We are not smarter than Paul. We are beggars before the wisdom which Paul was given – we do not grasp what he wrote and taught, so we do not do the things Paul (or Peter, or the Evangels, or James, or the others) was exhorting the believers to do.

If we think Paul didn’t know all the errors we face, maybe we ought to go back and look at who and what Paul was talking about as he wrote his letters to the various churches.

In Romans, Paul decries legalism, libertinism, pride, racism, and anarchy – and he was writing to people whom he longed to see, and thought highly of in terms of the faith.

In 1 & 2 Corinthians, Paul decries exalting teachers, intellectual and spiritual pride, lax church discipline, sexual immorality, material squabbling, seeking recourse in secular venues outside of the church, false views of marriage, both idolatry and being a slave to the fear of idolatry, false views about Christian liberty, abuse of the Lord's Table, abuse of common worship in the demonstration of spiritual gifts, false views of the Gospel, church discipline which does not aim to redeem but seeks only to punish, the fear of death, stingy giving, and interestingly those who think they know more than the Apostles do about the Gospel, Christ and the church. His view of what to do about false teachers is especially useful if you care to review it in 2Cor 10 & 11. And these were people whom he himself established in the faith – people who literally got it from the bondservant's mouth.

In Galatians, Paul decries adding works to the Gospel, and showing partiality based on observances, and rejects circumcision as necessary, and underscores the necessity of unity under truth in the church – in spite of the fact that he had to defy Peter to his face to do it! He didn’t say, "and I never set foot in any house with Peter ever again." You know: Peter who got the vision from God, "take and eat"? Nobody abandoning the Galatian church in spite of that.

In Ephesians, Paul expresses the fully-orbed Gospel and uses it to say, "I therefore, a prisoner for the Lord, urge you to walk in a manner worthy of the calling to which you have been called, with all humility and gentleness, with patience, bearing with one another in love, eager to maintain the unity of the Spirit in the bond of peace." And leaps off from there to exhort to personal holiness, submission to each other, the true nature of marriage and the roles of husband and wife, the roles in family and society, and the method by which we are girded up against the temptations of the world.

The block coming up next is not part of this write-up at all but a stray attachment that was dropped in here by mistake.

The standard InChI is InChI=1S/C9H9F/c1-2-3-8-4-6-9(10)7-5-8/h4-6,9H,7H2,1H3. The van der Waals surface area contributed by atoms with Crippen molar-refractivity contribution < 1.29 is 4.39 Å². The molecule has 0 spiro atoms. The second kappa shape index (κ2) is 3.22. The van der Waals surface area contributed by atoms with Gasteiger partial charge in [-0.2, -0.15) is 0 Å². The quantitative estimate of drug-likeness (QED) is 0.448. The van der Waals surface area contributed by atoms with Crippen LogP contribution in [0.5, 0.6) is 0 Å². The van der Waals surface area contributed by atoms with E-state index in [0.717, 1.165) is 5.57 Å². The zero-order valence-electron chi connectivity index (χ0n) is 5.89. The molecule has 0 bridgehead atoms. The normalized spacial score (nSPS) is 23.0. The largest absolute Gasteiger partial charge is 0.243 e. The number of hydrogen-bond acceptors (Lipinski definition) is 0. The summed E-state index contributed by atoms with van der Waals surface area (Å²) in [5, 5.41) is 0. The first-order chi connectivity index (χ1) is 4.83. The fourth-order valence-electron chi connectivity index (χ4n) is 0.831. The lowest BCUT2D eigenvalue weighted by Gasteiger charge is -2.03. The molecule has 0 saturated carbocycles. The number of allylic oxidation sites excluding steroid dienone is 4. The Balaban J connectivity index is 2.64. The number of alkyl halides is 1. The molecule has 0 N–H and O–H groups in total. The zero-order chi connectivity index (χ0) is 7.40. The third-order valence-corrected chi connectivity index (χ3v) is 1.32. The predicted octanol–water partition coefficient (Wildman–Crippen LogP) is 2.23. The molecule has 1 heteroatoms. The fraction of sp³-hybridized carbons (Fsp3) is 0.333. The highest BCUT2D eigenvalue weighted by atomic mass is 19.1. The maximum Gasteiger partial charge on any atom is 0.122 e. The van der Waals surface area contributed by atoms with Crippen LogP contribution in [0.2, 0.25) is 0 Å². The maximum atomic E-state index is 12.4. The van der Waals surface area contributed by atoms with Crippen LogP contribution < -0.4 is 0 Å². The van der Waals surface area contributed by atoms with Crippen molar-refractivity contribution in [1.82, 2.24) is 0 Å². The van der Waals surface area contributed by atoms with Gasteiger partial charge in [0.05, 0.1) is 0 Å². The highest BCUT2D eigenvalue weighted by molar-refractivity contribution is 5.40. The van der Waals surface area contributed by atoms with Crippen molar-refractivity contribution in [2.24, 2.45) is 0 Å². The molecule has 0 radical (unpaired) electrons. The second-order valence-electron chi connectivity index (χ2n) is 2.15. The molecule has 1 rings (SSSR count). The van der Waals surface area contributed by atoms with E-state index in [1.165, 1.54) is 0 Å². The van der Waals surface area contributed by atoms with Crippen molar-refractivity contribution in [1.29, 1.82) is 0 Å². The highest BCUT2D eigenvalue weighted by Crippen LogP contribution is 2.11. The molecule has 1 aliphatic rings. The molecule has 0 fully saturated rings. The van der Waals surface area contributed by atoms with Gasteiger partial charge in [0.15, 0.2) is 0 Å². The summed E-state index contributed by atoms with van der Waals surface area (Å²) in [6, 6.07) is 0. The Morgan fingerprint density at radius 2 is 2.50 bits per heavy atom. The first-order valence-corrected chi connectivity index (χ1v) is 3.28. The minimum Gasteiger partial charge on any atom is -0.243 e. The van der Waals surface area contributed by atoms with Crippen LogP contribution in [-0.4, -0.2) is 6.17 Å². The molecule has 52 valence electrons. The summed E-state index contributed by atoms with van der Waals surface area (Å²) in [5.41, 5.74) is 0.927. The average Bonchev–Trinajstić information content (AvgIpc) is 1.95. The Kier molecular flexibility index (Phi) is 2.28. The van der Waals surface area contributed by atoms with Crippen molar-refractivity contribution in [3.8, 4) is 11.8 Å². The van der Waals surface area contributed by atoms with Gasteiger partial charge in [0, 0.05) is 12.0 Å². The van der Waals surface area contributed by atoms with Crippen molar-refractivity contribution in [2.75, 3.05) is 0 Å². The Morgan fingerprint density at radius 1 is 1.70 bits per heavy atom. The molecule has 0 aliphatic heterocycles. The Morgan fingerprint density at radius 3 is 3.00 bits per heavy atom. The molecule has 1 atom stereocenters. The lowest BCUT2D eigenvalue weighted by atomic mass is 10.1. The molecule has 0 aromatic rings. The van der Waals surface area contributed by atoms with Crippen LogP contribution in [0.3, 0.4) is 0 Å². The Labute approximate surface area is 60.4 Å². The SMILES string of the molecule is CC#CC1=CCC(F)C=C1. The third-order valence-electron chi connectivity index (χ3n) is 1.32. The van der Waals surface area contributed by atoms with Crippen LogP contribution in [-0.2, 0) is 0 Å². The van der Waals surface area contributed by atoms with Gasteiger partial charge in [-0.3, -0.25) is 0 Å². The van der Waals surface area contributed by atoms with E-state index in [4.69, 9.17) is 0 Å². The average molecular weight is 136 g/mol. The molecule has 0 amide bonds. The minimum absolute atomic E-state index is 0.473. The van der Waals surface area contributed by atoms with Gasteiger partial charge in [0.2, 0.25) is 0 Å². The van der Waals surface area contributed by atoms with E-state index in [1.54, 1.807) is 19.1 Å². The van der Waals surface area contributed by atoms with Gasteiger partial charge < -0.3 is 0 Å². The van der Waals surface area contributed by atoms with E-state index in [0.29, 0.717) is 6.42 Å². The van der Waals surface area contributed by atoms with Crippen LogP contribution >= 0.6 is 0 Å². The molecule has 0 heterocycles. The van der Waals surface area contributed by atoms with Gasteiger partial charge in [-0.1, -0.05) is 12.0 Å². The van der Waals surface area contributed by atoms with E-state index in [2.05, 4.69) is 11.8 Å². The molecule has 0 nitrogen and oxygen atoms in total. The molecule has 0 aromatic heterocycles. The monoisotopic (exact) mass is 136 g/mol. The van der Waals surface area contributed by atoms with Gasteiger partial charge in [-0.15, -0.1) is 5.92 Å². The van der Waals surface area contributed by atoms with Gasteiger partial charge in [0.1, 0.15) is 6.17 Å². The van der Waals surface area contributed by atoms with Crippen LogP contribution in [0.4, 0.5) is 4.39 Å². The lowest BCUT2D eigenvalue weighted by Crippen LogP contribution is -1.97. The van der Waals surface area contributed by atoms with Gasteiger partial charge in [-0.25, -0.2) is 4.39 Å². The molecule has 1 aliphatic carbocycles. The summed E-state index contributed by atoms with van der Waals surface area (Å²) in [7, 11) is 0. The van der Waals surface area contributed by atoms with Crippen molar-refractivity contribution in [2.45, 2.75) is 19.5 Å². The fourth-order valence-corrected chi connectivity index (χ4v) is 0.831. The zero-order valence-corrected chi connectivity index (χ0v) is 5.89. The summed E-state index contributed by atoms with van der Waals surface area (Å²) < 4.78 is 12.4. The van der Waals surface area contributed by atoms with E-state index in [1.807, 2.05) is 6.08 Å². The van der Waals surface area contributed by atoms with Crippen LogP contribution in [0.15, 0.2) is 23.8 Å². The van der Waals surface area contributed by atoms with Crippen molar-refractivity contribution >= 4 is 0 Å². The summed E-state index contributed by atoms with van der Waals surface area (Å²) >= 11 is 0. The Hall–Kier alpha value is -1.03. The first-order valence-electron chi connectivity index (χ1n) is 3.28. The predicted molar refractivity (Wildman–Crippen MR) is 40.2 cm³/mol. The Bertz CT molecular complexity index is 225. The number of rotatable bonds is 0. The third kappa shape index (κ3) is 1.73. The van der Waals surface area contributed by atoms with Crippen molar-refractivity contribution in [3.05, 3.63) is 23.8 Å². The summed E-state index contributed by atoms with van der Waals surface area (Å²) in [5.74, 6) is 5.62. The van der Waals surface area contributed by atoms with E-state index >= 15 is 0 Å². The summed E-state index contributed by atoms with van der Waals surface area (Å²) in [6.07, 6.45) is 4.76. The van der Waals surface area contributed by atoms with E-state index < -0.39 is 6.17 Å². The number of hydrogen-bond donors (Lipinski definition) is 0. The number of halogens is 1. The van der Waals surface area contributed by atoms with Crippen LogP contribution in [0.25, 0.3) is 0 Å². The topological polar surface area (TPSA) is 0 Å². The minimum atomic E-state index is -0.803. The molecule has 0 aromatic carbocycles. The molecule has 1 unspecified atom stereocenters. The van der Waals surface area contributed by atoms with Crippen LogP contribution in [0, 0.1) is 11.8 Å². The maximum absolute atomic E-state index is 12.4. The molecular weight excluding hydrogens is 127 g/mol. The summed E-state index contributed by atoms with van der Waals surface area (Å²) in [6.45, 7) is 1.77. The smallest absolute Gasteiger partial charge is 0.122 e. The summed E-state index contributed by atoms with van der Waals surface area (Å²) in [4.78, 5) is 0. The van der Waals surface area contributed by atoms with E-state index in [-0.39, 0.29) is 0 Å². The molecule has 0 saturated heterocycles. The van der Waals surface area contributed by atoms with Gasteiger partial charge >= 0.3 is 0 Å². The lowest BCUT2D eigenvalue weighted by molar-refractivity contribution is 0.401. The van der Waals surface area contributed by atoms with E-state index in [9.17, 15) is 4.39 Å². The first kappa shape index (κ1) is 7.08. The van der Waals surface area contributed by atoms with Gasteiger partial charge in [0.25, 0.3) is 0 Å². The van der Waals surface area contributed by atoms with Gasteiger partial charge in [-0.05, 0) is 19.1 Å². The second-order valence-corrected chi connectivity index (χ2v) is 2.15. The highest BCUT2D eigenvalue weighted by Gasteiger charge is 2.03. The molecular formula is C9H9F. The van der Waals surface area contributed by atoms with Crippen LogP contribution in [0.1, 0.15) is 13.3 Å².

Listen: that's not even all of the letters Paul wrote, and almost all of the problems in the modern church are actively and openly addressed. If you're worried that he doesn't list Joseph Smith or Benny Hinn by name, maybe what you ought to do is see if he mentions you by name and wonder if there are any logical implications to that.

See: the foundational premise of Scripture is not that we should read it. The foundational premise of Scripture is that it is sufficient for our equipping; reading is a consequence of sufficiency. And the equipment in Scripture says that the church is necessary and that this is the place where we first and foremost stand for the truth of the Gospel, and in standing for truth we stand together.

If you are holed up in your study in your robe reading and writing blogs, but you can't find a church that suits you, you are not standing on the sufficiency of Scripture: you are sitting in your robe. If Scripture is sufficient to tell you that Your Best Life Now is a fraud and that no pastor should emulate it to his congregation, it is also sufficient to tell you – and let me make it clear that I mean you personally, you the one who is unable to find one believer over whom you do not have parental authority over with which to fellowship -- that you belong joined together with other believers in a visible and social way which demonstrates the glory of God to the world.

We are not smarter than Paul. We have a lot to learn still from him and his fellow workers in God's field. May God be merciful that we have open ears and open hearts to listen to them, the ones God chose from the womb to be His messengers to the ends of the Earth.


Tyler said...

If the problems we face in the modern church are not actively and openly addressed, then we really wouldn't have any right to quibble over them, would we?

Kim said...

The longer I read the bible, and the more I look into the history of the church, the more I see the reality of there being nothing new under the sun.

Paul may not have mentioned emergent or Rob Bell by name, but the issues remain the same: the chuch battles against those who would fight against the truth of God's Word in all shapes and forms.

I really enjoyed reading this post, Frank.

Touchstone said...

Good post, Frank.


DJP said...

Just, Dude. What a great series. I should not-post more often.